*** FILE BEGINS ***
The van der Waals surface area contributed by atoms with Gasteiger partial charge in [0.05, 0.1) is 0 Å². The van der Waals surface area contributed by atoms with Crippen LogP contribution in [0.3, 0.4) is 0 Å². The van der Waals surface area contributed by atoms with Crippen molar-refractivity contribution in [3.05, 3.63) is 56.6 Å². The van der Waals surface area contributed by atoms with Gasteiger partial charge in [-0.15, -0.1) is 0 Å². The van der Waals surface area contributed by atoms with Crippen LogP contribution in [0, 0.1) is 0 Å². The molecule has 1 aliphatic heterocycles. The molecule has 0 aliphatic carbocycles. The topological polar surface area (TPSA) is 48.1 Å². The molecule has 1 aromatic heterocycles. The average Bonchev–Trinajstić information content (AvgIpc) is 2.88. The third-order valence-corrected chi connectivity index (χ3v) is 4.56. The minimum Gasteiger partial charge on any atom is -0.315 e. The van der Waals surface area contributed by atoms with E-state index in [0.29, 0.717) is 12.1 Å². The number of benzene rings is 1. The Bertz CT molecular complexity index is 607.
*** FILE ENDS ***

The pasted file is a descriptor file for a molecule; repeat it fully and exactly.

The van der Waals surface area contributed by atoms with Gasteiger partial charge in [0.05, 0.1) is 0 Å². The van der Waals surface area contributed by atoms with Crippen LogP contribution in [0.3, 0.4) is 0 Å². The van der Waals surface area contributed by atoms with Crippen molar-refractivity contribution in [3.05, 3.63) is 56.6 Å². The van der Waals surface area contributed by atoms with Gasteiger partial charge in [-0.15, -0.1) is 0 Å². The van der Waals surface area contributed by atoms with Crippen LogP contribution in [0, 0.1) is 0 Å². The molecule has 1 aliphatic heterocycles. The molecule has 0 aliphatic carbocycles. The topological polar surface area (TPSA) is 48.1 Å². The molecule has 1 aromatic heterocycles. The average Bonchev–Trinajstić information content (AvgIpc) is 2.88. The third-order valence-corrected chi connectivity index (χ3v) is 4.56. The minimum Gasteiger partial charge on any atom is -0.315 e. The van der Waals surface area contributed by atoms with E-state index in [0.29, 0.717) is 12.1 Å². The number of benzene rings is 1. The Bertz CT molecular complexity index is 607.